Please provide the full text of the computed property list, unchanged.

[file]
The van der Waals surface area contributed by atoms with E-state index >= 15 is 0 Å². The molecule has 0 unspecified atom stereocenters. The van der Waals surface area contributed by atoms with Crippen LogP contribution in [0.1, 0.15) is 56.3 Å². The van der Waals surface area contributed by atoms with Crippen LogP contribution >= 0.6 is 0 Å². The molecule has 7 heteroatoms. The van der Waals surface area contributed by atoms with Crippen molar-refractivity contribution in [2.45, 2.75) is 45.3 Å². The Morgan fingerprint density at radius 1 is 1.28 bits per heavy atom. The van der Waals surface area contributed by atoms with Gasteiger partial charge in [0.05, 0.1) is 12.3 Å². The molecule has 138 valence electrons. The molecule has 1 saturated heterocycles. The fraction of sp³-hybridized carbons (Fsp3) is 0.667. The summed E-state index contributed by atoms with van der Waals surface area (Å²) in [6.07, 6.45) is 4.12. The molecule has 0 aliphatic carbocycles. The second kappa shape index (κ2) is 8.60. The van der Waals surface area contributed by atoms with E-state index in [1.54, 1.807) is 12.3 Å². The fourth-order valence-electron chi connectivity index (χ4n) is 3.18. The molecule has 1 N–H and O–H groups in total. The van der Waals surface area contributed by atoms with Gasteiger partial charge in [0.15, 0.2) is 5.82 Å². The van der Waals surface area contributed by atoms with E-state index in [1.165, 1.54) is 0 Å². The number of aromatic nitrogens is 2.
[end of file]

The van der Waals surface area contributed by atoms with E-state index >= 15 is 0 Å². The molecule has 0 unspecified atom stereocenters. The van der Waals surface area contributed by atoms with Crippen LogP contribution in [0.1, 0.15) is 56.3 Å². The van der Waals surface area contributed by atoms with Crippen LogP contribution >= 0.6 is 0 Å². The molecule has 7 heteroatoms. The van der Waals surface area contributed by atoms with Crippen molar-refractivity contribution in [2.45, 2.75) is 45.3 Å². The Morgan fingerprint density at radius 1 is 1.28 bits per heavy atom. The van der Waals surface area contributed by atoms with Gasteiger partial charge in [0.05, 0.1) is 12.3 Å². The molecule has 138 valence electrons. The molecule has 1 saturated heterocycles. The fraction of sp³-hybridized carbons (Fsp3) is 0.667. The summed E-state index contributed by atoms with van der Waals surface area (Å²) in [6.07, 6.45) is 4.12. The molecule has 0 aliphatic carbocycles. The second kappa shape index (κ2) is 8.60. The van der Waals surface area contributed by atoms with E-state index in [1.54, 1.807) is 12.3 Å². The fourth-order valence-electron chi connectivity index (χ4n) is 3.18. The molecule has 1 N–H and O–H groups in total. The van der Waals surface area contributed by atoms with Gasteiger partial charge in [0.15, 0.2) is 5.82 Å². The van der Waals surface area contributed by atoms with E-state index in [1.165, 1.54) is 0 Å². The number of aromatic nitrogens is 2.